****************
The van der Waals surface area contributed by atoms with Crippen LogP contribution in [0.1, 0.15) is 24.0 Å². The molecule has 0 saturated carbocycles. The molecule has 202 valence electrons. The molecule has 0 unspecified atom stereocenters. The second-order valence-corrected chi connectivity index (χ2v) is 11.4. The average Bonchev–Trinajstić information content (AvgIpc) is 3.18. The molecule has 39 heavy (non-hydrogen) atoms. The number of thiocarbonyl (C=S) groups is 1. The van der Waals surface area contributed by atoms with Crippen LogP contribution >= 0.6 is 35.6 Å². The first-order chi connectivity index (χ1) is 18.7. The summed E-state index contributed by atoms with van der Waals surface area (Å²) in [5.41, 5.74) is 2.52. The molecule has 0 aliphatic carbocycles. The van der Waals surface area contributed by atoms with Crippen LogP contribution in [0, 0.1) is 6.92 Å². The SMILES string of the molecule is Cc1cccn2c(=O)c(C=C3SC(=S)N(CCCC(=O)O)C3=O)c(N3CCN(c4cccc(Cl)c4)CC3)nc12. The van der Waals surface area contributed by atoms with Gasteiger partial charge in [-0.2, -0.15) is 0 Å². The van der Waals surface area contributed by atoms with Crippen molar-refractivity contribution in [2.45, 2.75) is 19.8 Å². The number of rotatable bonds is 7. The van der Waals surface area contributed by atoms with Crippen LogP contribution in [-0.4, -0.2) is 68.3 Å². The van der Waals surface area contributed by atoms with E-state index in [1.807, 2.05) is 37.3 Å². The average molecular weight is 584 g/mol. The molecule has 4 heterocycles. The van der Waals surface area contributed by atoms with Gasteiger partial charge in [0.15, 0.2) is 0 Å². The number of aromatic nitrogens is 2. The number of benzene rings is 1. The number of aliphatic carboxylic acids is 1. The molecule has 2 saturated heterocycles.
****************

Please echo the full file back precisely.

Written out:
The van der Waals surface area contributed by atoms with Crippen LogP contribution in [0.1, 0.15) is 24.0 Å². The molecule has 0 saturated carbocycles. The molecule has 202 valence electrons. The molecule has 0 unspecified atom stereocenters. The second-order valence-corrected chi connectivity index (χ2v) is 11.4. The average Bonchev–Trinajstić information content (AvgIpc) is 3.18. The molecule has 39 heavy (non-hydrogen) atoms. The number of thiocarbonyl (C=S) groups is 1. The van der Waals surface area contributed by atoms with Crippen LogP contribution >= 0.6 is 35.6 Å². The first-order chi connectivity index (χ1) is 18.7. The summed E-state index contributed by atoms with van der Waals surface area (Å²) in [5.41, 5.74) is 2.52. The molecule has 0 aliphatic carbocycles. The van der Waals surface area contributed by atoms with Crippen LogP contribution in [0, 0.1) is 6.92 Å². The SMILES string of the molecule is Cc1cccn2c(=O)c(C=C3SC(=S)N(CCCC(=O)O)C3=O)c(N3CCN(c4cccc(Cl)c4)CC3)nc12. The van der Waals surface area contributed by atoms with Gasteiger partial charge in [-0.2, -0.15) is 0 Å². The van der Waals surface area contributed by atoms with Crippen molar-refractivity contribution in [2.45, 2.75) is 19.8 Å². The number of rotatable bonds is 7. The van der Waals surface area contributed by atoms with Crippen LogP contribution in [-0.4, -0.2) is 68.3 Å². The van der Waals surface area contributed by atoms with E-state index in [1.807, 2.05) is 37.3 Å². The average molecular weight is 584 g/mol. The molecule has 4 heterocycles. The van der Waals surface area contributed by atoms with Gasteiger partial charge in [0.15, 0.2) is 0 Å². The number of aromatic nitrogens is 2. The number of benzene rings is 1. The number of aliphatic carboxylic acids is 1. The molecule has 2 saturated heterocycles.